Robin Schneider and her group of activists scoured a South Austin neighborhood targeted for recruitment by the Ku Klux Klan Saturday afternoon. They were spreading the message "black lives matter.”
It's a quiet neighborhood, but it's now apparently on the KKK’s radar.
“They're out here trying to make a public statement, and so we're out here making a public statement,” said Schneider.
Last week more than three homes received racist pamphlets instructing residents on how to join the KKK.
“The KKK's numbers are way down, and that's a good thing, but they are still out there recruiting,” said Schneider.
In response to this, Schneider and her team walked around the neighborhood letting residents know they are being targeted for recruitment.
“Most of the reactions I got today was shock and people who are completely appalled,” said activist Kevan Drake.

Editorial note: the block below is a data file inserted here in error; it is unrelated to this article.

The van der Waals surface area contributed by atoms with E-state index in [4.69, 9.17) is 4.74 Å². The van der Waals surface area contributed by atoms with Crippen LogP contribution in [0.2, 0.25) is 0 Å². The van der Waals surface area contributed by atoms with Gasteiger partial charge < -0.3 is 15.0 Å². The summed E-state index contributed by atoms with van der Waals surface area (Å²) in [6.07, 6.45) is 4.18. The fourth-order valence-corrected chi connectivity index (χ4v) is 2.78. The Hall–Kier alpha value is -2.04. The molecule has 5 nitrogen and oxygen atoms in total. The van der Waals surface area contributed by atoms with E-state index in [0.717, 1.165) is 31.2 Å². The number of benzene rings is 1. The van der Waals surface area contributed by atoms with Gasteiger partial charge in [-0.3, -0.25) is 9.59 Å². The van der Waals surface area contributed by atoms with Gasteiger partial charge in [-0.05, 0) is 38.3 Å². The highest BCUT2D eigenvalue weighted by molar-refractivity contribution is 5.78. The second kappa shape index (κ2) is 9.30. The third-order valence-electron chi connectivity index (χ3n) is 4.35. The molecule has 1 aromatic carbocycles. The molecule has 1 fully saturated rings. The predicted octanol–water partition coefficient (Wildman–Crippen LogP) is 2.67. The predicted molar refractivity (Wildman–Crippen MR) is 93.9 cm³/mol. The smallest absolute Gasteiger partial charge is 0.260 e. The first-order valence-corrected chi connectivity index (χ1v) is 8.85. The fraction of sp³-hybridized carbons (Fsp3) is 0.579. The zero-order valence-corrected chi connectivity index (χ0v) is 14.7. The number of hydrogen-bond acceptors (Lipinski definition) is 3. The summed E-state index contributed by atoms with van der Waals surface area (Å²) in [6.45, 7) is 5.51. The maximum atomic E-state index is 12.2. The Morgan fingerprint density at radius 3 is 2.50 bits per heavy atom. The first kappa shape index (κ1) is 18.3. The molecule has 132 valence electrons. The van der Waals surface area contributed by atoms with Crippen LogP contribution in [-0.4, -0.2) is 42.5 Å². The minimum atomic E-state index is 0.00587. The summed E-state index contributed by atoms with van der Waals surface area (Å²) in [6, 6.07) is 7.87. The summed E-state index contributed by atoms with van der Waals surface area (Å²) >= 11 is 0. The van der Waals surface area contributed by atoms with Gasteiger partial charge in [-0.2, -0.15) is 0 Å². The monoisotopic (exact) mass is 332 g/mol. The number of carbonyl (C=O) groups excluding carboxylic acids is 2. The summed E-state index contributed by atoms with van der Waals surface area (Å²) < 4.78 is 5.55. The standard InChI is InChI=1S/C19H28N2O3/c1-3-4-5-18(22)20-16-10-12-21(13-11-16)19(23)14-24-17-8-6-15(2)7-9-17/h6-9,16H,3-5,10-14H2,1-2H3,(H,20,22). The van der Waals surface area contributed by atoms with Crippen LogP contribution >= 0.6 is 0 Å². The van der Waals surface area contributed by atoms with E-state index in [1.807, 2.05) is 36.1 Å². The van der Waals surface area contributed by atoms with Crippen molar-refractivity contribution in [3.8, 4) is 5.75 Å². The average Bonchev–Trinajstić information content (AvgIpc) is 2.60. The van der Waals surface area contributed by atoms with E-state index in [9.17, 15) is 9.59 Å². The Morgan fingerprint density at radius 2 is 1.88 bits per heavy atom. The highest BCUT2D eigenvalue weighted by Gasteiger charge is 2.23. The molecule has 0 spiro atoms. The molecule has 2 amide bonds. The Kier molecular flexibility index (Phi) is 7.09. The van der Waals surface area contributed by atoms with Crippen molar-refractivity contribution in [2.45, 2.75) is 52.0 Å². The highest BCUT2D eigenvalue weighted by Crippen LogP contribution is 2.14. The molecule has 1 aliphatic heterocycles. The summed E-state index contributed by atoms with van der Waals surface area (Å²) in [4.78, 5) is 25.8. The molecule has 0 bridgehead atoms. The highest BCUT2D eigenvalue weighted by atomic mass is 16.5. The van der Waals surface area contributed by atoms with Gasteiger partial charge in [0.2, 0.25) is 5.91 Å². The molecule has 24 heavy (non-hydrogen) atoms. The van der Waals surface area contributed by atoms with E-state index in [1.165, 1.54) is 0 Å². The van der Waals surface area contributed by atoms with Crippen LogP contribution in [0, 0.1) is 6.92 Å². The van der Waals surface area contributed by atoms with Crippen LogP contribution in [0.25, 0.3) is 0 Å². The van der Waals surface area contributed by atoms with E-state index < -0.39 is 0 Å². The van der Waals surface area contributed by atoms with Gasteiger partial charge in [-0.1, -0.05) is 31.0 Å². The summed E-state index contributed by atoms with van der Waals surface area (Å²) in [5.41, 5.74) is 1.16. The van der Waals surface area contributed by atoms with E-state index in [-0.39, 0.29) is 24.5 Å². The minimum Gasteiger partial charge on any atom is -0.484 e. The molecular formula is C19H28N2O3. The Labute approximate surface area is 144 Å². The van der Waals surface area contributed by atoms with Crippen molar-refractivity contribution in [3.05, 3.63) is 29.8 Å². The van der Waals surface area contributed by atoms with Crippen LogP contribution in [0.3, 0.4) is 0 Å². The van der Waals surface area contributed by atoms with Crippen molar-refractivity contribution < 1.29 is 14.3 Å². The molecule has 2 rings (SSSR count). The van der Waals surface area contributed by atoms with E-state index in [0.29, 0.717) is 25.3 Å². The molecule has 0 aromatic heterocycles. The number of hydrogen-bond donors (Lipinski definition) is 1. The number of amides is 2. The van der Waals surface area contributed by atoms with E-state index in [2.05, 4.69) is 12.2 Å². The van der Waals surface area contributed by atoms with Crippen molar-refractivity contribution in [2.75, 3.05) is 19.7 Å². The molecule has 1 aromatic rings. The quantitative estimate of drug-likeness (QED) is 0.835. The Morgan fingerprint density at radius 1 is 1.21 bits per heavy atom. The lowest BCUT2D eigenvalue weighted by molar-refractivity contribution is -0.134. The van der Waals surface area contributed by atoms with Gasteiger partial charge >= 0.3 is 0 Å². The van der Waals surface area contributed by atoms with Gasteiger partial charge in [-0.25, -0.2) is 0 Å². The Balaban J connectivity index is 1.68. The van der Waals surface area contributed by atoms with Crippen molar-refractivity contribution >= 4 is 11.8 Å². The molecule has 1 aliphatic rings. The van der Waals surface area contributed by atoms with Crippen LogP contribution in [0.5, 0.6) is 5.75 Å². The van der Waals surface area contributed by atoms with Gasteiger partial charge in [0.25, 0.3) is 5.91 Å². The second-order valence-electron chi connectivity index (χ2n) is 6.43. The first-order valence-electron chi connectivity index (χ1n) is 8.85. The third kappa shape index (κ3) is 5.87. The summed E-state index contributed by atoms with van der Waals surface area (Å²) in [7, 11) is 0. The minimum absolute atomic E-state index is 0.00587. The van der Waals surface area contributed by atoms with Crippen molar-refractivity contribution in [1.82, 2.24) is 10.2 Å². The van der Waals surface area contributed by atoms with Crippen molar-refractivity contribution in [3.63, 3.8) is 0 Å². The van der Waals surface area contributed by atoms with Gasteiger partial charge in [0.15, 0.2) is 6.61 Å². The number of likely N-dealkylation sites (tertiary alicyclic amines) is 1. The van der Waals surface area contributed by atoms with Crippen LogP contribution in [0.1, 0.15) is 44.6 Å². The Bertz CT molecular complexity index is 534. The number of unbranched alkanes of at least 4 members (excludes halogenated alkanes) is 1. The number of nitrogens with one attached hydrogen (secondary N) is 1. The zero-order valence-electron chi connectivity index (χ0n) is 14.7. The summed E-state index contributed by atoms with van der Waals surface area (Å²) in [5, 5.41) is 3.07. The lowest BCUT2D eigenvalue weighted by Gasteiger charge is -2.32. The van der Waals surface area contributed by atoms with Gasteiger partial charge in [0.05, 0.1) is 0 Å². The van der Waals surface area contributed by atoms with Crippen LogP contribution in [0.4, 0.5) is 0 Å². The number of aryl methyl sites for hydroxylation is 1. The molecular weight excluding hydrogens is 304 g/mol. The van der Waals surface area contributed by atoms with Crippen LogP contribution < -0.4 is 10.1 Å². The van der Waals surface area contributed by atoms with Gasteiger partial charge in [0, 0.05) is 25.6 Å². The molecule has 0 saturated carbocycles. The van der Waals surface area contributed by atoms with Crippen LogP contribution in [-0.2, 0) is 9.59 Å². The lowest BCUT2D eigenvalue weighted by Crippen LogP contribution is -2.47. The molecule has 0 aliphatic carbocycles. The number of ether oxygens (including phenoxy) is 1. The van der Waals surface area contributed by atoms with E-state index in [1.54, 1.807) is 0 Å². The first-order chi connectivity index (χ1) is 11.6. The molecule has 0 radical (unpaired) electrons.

One of the recipients of the Schneider's group's sign, 16-year-old Jasmine Harper, says she understands what the group's goal is, but believes the message should be much different.
“My dad was kind of just like, we should change that. Me being half white and half black, having the white side of my family and the black side of my family, I just feel like all lives matter,” said Harper.
Schneider believes their message is not divisive, but a representation of reality.
“Black lives don't seem to matter as much as white lives,” said Schneider.
The group handed out 44 signs total. Although viewpoints differ on the black lives matter movement, it is clear that neighbors feel the KKK is not welcome here.
“I think it's terrible and I think that more people my age should be aware of what's going on,” said Harper.
“It's important for white people to take a stand and show their concern and their support of racial equity,” said Schneider.